$$\underset{b\epsilon \mathbb{R}^{n} }{min} = \left \{ \sum_{t=1}^{T}(y_{t}-b^{\top} X_{t} )^{2} + T\sum_{j=1}^{m} ( \lambda_{t}|b_{j}| )\right \}$$

with a penalty factor $\lambda _{j} = \frac{\log (T)}{T|b_{j}^{*}|}$. The optimal set of coefficients is most likely a subset of the regressors which I initially used, this is a consequence of the Lasso method which shrinks down the number of used regressors.

Is my understanding and the code correct?

  • 2
    $\begingroup$ You can use LATEX markup in your post, enclosed in dollar signs. $\alpha$ becomes $\alpha$. Please make this, as it will make people more easily able to understand your question, and therefore answer it. $\endgroup$
    – Sycorax
    Feb 2, 2015 at 16:44

1 Answer 1


From the glmnet documentation (?glmnet), we see that it is possible to perform differential shrinkage. This gets us at least part-way to answering OP's question.

penalty.factor: Separate penalty factors can be applied to each coefficient. This is a number that multiplies lambda to allow differential shrinkage. Can be 0 for some variables, which implies no shrinkage, and that variable is always included in the model. Default is 1 for all variables (and implicitly infinity for variables listed in exclude). Note: the penalty factors are internally rescaled to sum to nvars, and the lambda sequence will reflect this change.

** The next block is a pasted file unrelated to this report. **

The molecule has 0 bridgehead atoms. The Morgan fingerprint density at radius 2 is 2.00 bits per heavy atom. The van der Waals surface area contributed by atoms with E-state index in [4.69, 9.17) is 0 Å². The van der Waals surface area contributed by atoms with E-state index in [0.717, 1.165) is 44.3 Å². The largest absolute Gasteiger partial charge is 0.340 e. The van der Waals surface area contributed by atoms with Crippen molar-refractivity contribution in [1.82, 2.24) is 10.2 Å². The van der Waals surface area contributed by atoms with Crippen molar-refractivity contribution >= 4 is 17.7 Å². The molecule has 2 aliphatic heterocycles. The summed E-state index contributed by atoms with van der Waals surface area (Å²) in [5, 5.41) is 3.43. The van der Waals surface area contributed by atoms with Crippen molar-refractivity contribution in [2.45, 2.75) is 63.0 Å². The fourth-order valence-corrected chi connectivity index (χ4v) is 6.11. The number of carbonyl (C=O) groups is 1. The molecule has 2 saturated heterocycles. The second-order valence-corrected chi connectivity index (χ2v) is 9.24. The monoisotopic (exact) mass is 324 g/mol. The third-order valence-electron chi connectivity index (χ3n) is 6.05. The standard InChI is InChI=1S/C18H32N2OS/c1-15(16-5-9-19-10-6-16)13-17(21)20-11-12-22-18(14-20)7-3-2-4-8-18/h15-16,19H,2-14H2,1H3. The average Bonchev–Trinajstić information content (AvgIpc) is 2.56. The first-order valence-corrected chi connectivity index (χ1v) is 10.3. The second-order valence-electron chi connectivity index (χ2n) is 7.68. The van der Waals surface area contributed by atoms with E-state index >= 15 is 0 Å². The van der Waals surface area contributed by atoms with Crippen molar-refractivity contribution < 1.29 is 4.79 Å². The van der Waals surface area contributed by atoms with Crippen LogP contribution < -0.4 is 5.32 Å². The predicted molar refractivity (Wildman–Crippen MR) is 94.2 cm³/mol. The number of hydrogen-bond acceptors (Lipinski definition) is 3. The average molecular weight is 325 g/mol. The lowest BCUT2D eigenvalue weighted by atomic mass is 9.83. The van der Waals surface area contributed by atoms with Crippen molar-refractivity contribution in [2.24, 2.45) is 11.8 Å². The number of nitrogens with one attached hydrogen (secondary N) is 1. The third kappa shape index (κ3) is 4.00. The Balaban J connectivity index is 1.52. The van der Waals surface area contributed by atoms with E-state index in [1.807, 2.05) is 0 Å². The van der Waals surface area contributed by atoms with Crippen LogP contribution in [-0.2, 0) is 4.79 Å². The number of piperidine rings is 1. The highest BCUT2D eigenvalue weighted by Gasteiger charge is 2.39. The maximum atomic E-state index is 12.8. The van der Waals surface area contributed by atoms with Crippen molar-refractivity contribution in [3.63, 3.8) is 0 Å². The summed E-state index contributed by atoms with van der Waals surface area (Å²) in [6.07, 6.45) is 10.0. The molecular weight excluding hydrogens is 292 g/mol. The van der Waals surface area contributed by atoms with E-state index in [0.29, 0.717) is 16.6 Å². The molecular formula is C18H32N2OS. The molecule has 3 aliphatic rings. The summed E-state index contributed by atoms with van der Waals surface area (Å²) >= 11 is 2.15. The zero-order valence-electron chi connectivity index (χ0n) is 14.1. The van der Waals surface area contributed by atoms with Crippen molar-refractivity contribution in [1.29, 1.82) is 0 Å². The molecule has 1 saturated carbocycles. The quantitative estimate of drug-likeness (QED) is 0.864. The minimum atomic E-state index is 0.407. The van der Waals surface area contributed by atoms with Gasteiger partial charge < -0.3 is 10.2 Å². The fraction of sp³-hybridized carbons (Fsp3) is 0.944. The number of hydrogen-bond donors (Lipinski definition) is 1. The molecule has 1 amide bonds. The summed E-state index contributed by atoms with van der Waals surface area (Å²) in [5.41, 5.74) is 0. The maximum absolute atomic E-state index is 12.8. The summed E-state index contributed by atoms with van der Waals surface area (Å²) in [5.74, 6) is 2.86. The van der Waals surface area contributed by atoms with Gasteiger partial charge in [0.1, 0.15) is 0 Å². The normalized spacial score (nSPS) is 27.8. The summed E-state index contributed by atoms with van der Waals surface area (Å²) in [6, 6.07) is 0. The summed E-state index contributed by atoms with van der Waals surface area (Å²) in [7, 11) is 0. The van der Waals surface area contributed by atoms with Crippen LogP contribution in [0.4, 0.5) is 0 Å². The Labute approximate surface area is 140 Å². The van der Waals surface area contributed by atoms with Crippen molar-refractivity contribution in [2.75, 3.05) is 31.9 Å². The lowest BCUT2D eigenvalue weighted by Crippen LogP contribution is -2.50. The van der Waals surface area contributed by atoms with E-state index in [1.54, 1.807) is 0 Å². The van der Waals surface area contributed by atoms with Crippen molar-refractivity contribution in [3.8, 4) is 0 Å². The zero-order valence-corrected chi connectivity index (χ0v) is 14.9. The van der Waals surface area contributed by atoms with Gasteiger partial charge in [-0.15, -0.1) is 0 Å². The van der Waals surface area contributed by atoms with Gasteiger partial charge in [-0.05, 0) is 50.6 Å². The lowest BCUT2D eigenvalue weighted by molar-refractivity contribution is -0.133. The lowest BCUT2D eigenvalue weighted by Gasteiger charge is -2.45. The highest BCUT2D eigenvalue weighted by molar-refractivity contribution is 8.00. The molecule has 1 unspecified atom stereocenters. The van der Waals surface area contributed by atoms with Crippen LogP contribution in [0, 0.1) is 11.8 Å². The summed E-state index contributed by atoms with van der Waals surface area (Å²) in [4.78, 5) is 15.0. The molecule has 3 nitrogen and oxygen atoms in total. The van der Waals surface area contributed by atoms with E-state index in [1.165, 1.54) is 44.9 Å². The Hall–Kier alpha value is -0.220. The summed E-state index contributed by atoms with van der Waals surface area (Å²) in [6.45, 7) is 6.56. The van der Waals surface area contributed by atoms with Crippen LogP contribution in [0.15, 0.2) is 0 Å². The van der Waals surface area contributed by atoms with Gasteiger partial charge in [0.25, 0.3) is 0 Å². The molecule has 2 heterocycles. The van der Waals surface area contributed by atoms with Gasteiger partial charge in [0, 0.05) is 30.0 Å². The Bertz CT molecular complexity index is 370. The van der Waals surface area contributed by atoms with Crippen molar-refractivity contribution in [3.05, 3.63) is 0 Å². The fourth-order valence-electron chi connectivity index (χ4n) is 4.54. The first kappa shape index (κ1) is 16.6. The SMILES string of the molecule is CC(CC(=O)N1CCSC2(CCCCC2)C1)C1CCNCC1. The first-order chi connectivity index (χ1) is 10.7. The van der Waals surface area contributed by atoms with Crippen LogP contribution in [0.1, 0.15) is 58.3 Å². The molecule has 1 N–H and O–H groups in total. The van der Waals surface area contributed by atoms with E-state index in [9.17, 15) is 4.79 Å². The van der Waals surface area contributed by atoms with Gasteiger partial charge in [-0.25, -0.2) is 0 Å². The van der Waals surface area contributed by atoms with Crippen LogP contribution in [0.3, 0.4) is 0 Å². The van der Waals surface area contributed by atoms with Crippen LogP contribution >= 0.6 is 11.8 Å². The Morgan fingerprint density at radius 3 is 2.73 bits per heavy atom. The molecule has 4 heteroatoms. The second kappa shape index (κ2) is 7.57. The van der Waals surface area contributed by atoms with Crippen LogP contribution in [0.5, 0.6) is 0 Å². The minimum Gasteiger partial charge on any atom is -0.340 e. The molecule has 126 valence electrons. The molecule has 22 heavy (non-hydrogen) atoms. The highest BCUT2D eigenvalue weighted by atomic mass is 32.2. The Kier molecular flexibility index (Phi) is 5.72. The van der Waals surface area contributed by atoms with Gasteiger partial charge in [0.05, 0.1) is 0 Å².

To fully answer the question, though, I think that there are two approaches available to you, depending on what you want to accomplish.

  1. Your question is how to apply differential shrinking in glmnet and retrieve the coefficients for a specific value $\lambda$. Supplying penalty.factor s.t. some values are not 1 achieves differential shrinkage at any value of $\lambda$. To achieve shrinkage s.t. the shrinkage for each $b_j$ is $\phi_j= \frac{\log T}{T|b_j^*|}$, we just have to do some algebra. Let $\phi_j$ be the penalty factor for $b_j$, what would be supplied to penalty.factor. From the documentation, we can see that these values are re-scaled by a factor of $C\phi_j=\phi^\prime_j$ s.t. $m=C\sum_{j=1}^m \frac{\log T}{T|b^*_j|}$. This means that $\phi_j^\prime$ replaces $\phi_j$ in the below optimization expression. So solve for $C$, supply the values $\phi_j^\prime$ to glmnet, and then extract coefficients for $\lambda=1$. I would recommend using coef(model, s=1, exact=T).